Hey guys. Guess what? I’m feeling better! I still have a nagging cough, but I can sleep and breathe, so that rules. I’m really excited to rejoin humanity. I went to the doctor and got a nebulizer treatment, which really kicked my ass into gear, or so it seems. I also got an inhaler. I’m ready to go! Not much to update, other than that. I’ve just been trying to take it easy. I’ve been taking lots of vitamins and hoping that this is the only time I get sick this winter. I read that the flu is already seriously taking its toll around the US, and with my compromised immune system, I’m terrified of going from this respiratory problem to the full-blown flu. I will continue to chug vitamin-c supplements and eat my vegetables, but there’s no avoiding the fun cooker that is the subway during this time of year. I can see the fear in everyone’s eyes when I’m on the train. Whenever someone coughs or sneezes, everyone in the car seems to take a collective step back and stare daggers into the back of their head, as if to accuse them of trying to infect everyone on purpose. What can we do? We use public transportation and need to get to work. You may or may not catch what I’ve got. Welcome to New York.
If there’s one thing that can lift my spirits, though, it’s pork belly. Sweet, sweet pork belly. When I first moved to the city, it was one of those things that you didn’t really see on many menus around Phoenix (at the time, anyway) and I couldn’t get enough of the stuff. The crunchy, crispy skin juxtaposed with the juicy, melt-in-your-mouth fat is truly addictive, and you can get it in a variety of different ways. In buns, on sliders, in soups, stir-fries…I’ve even seen it in tacos! Pork belly madness has officially swept the nation, and I am happy to be on board. My favorite spot to order pork belly is a tie between the ‘pork betty’ dish at Bozu in Williamsburg and the always trusty (and overfilled) buns with pickled veggies at Momofuku Noodle Bar (with lots of sriracha on top). Honestly, though, I’ve never had pork belly that I didn’t like. The key to making perfect pork belly is wrapping it tightly in plastic wrap with a generous amount of salt and sugar and refrigerating it for 24 hours. This takes a little planning ahead, but the results are completely worth it. My favorite way to eat pork belly is with a fried egg, otherwise known as nature’s perfect sauce, and some simple white rice, but I wouldn’t mind a side of sauteed bok choy or some other greens to off-set my indulgent meal.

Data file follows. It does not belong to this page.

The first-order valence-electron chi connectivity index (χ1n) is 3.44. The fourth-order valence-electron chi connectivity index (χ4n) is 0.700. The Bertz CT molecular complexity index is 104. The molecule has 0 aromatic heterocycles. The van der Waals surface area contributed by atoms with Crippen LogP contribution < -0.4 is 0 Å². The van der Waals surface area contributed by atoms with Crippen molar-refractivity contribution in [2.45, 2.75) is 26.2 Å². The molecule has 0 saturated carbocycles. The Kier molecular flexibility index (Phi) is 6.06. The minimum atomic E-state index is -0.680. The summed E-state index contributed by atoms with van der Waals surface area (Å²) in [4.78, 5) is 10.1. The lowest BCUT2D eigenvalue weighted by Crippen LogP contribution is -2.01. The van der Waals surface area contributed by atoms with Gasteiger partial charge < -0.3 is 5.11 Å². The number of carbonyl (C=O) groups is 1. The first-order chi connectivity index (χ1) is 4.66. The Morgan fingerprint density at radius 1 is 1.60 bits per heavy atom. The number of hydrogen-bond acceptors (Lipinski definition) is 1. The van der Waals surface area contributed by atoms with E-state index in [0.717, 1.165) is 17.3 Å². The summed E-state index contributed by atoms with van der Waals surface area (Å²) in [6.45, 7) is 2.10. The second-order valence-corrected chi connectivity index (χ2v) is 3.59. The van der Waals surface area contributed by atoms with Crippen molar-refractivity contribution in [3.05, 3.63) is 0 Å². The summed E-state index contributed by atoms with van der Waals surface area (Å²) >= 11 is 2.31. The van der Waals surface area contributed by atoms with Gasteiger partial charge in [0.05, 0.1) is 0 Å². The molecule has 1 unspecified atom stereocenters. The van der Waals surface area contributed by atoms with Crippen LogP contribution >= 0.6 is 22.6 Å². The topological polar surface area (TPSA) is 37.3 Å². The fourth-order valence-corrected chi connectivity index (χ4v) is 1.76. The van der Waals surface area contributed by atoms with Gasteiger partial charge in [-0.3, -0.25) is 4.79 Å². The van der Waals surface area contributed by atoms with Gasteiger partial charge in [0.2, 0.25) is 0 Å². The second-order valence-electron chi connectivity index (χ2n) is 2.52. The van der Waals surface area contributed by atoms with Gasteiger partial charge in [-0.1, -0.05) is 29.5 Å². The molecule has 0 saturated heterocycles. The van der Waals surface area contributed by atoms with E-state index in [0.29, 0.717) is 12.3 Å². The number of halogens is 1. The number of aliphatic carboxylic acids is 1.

Joel checking out our new lightsaber.
- 2 pounds pork belly
- ⅓ cup brown sugar
- ⅓ cup kosher salt
- ¼ cup soy sauce (I used Kecap Manis, which is basically a thicker, sweeter soy sauce – add more honey if using regular soy sauce)
- 2 tablespoons mirin
- 1-2 tablespoons honey
- 2 teaspoons sriracha
- 2 teaspoons sesame oil
- sliced scallions (for garnish)
- First, you want to lightly brine your pork belly. Combine the salt and sugar and rub it all over the pork, wrap it tightly in plastic wrap, and refrigerate overnight (or for at least 4 hours, but really, overnight is best).
- When you’re ready to cook, preheat your oven to 350 degrees F. Rinse the pork belly of any brine mixture and pay dry. Score the skin or fat on the pork belly if it looks thick. Place the pork on a rack in a baking sheet lined with foil (or a roasting pan), then cover the pork in foil and roast for 1 hour and 30 minutes.
- While the pork roasts, combine your sauce ingredients in a small pot over medium heat, bring to a simmer, and cook until just slightly thickened, about 6-8 minutes. After the pork has roasted for 1 hour and 30 minutes, remove it from the oven and raise the temperature to 450 degrees F. Brush the pork with the sauce and put it back in the oven, uncovered, for 10 minutes. Remove the pork again, flip it, brush with the sauce, and roast for another 10 minutes. Finally, flip the pork again, brush it with the sauce again (make sure to reserve a bit to serve the pork with later), and roast for 15 minutes, until the top is very crispy. Sprinkle with a bit of sea salt and serve over rice (and, hopefully, a fried egg) with any remaining sauce and a sprinkle of scallions.